While StanceWorks is home to many facets of the automotive world, it’s the obscure and unique that often pique our excitement. Our friend and photographer, Kevin Trower, shares these same interests – however, he takes things one interesting and beautiful step forward.
I was heartbroken to leave Petit Le Mans early – it was more than just the final race of the season: it was the last ALMS race ever, and BMW was holding strong. It felt as though I was witnessing a spectacle I’d get the chance to remember and reflect on later, when, twenty years from now, we discuss ALMS in the same light we discuss ’80s IMSA racing today. However, the disappointment was overshadowed by the excitement for the intensity that lie ahead.
As our plane touched down on the tarmac, it quickly became apparent that Atlanta’s weather was a far cry from the sun that we had left behind in Southern California. The dark skies cast a shadow over our arrival while Mike and I wondered what Mother Nature had in store for us. Our itineraries indicated a 30% chance of rain that we paid little attention to when we packed for the weekend.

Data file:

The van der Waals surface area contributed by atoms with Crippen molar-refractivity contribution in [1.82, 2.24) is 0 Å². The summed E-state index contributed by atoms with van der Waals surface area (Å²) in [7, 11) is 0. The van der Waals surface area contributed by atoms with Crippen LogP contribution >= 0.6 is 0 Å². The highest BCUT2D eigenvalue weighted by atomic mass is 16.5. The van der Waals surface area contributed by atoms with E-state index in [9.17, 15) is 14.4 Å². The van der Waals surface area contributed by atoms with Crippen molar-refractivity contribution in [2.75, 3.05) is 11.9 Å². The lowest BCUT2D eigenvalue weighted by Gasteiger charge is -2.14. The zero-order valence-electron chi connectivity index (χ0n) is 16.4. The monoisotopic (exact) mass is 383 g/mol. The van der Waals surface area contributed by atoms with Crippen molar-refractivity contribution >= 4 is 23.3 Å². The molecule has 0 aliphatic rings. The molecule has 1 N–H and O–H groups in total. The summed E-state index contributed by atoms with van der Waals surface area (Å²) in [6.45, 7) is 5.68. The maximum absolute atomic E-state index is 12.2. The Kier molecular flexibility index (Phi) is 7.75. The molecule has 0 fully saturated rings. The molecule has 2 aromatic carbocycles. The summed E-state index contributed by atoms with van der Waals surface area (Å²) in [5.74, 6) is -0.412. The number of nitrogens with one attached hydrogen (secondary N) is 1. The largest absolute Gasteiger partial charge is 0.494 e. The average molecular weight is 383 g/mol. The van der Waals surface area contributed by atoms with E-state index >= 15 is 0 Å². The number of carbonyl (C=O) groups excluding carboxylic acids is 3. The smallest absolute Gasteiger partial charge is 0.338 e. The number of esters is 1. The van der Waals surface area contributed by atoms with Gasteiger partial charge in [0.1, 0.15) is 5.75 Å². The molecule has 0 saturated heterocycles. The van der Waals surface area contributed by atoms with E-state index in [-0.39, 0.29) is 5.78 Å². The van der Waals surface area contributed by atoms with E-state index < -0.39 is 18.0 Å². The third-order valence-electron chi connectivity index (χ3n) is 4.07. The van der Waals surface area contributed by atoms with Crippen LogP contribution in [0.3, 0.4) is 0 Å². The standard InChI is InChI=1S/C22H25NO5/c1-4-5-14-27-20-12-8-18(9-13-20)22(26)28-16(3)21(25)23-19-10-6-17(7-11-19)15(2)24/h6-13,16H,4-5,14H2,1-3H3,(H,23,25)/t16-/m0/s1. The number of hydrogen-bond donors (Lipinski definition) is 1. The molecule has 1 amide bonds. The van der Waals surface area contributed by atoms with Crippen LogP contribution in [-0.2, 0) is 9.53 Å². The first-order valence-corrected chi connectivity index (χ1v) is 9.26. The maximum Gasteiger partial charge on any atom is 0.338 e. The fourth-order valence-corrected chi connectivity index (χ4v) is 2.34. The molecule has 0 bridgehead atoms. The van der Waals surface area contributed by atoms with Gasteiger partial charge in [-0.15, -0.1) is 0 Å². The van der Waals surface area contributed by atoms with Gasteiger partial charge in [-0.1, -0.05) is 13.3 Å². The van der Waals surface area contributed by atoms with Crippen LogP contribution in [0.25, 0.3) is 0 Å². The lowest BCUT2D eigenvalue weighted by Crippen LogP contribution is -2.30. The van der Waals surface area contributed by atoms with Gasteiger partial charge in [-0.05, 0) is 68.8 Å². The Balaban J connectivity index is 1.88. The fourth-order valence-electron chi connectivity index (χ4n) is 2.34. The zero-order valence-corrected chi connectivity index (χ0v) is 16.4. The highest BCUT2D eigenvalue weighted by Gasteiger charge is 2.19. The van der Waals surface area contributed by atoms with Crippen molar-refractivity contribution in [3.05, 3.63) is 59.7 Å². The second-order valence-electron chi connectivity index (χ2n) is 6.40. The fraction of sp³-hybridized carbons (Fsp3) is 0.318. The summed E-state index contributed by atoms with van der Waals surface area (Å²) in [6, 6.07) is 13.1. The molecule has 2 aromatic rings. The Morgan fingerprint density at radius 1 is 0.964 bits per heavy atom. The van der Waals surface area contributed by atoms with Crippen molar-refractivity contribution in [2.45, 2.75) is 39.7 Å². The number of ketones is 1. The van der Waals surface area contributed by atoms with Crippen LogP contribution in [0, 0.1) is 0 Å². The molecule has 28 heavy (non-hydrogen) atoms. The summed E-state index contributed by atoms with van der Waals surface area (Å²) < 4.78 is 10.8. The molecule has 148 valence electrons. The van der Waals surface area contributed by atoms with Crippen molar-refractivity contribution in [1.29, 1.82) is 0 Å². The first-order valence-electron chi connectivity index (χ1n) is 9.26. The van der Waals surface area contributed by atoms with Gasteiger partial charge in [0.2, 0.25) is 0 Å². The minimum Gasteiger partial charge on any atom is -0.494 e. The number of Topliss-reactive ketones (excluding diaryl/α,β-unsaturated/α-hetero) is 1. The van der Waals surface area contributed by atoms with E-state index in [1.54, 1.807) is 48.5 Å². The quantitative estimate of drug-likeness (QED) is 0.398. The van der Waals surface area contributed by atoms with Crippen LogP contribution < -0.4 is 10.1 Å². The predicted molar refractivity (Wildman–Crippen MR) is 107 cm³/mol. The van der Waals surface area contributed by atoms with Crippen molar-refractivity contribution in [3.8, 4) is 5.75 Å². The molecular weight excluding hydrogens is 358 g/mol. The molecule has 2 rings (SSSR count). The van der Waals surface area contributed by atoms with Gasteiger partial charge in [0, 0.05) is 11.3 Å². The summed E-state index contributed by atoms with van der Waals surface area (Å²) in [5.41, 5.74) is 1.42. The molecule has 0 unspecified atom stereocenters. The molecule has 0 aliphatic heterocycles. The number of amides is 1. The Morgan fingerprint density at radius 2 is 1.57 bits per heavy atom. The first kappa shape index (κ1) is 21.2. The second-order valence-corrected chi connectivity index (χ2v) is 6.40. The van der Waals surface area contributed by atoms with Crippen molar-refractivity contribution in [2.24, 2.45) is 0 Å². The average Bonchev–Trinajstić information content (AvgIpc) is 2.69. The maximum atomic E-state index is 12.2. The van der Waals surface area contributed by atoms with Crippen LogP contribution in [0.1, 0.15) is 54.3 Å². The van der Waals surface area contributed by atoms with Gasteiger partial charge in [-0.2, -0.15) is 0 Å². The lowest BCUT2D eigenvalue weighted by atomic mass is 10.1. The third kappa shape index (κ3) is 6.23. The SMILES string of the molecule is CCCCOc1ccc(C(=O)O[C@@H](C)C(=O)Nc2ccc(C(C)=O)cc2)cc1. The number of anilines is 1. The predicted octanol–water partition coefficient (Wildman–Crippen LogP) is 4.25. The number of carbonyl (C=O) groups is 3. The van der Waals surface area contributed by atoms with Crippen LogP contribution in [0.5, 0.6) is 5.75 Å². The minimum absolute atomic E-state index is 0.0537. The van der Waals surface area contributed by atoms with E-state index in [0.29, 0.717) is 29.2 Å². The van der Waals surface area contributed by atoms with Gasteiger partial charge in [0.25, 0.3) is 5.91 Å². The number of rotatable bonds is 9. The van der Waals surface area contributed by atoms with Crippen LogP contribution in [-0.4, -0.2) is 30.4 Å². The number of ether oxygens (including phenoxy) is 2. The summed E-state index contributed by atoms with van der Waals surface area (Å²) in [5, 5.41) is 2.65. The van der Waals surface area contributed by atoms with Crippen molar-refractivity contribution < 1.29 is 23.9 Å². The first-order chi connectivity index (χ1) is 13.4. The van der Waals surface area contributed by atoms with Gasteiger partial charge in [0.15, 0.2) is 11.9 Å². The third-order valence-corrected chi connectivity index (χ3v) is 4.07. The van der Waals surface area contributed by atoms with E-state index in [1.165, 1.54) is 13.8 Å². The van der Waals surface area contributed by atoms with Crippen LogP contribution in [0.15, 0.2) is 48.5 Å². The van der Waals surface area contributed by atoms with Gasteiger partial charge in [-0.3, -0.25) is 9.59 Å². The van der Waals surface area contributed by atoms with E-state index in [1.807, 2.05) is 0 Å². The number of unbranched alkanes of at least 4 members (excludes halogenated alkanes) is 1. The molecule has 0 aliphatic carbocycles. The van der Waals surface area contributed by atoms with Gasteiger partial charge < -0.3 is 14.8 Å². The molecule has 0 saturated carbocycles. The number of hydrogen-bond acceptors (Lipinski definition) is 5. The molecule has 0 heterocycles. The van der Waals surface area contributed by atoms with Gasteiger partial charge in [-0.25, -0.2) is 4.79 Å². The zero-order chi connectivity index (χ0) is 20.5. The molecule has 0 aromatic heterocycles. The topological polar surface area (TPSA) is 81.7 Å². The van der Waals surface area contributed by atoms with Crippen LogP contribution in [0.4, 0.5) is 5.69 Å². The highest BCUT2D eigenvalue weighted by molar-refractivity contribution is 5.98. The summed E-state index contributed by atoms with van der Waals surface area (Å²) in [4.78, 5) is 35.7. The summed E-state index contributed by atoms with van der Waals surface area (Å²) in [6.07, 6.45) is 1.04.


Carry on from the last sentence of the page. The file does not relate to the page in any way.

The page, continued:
On the 4th of November, 1950, thirty cars gathered on the practice tee and driving range of the Beach Club, a range that sat adjacent to the now-famous Lodge of Pebble Beach in Monterey, California. These thirty cars and their meticulous owners were, unbeknownst to them, embarking upon a tradition that would carry forth more than half a century to become what is widely considered the most prestigious automotive display in the world.
As the 2013 Formula Drift season came to its final event, GSR Autosports driver Michael Essa sat with a sizable points lead. It was abundantly clear that the cards were in his favor – only two other drivers stood a reasonable chance to take home the overall win: Chris Forsberg and Fredric Aasbo, and it was still a long shot for both. Third place, however, was still up for grabs, and the Nitto team still stood a chance to take home a trophy.